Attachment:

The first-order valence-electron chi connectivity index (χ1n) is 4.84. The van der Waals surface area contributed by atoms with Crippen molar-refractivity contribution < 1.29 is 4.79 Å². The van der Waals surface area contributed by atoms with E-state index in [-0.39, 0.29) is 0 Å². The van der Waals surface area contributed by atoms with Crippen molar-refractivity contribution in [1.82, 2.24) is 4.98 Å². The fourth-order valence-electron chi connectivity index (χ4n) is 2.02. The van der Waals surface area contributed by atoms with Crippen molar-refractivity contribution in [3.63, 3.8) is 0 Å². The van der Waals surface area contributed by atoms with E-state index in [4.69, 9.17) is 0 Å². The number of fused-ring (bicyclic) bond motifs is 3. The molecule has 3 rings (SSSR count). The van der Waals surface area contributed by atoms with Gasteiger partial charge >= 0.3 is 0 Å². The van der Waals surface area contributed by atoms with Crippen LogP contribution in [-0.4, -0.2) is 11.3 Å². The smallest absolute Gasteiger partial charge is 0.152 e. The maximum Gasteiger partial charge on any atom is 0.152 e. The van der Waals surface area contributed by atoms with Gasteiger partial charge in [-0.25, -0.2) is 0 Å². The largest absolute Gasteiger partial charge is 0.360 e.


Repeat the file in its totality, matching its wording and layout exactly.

The first-order valence-electron chi connectivity index (χ1n) is 4.84. The van der Waals surface area contributed by atoms with Crippen molar-refractivity contribution < 1.29 is 4.79 Å². The van der Waals surface area contributed by atoms with E-state index in [-0.39, 0.29) is 0 Å². The van der Waals surface area contributed by atoms with Crippen molar-refractivity contribution in [1.82, 2.24) is 4.98 Å². The fourth-order valence-electron chi connectivity index (χ4n) is 2.02. The van der Waals surface area contributed by atoms with Crippen molar-refractivity contribution in [3.63, 3.8) is 0 Å². The van der Waals surface area contributed by atoms with E-state index in [4.69, 9.17) is 0 Å². The number of fused-ring (bicyclic) bond motifs is 3. The molecule has 3 rings (SSSR count). The van der Waals surface area contributed by atoms with Gasteiger partial charge >= 0.3 is 0 Å². The van der Waals surface area contributed by atoms with Crippen LogP contribution in [-0.4, -0.2) is 11.3 Å². The smallest absolute Gasteiger partial charge is 0.152 e. The maximum Gasteiger partial charge on any atom is 0.152 e. The van der Waals surface area contributed by atoms with Gasteiger partial charge in [-0.25, -0.2) is 0 Å². The largest absolute Gasteiger partial charge is 0.360 e.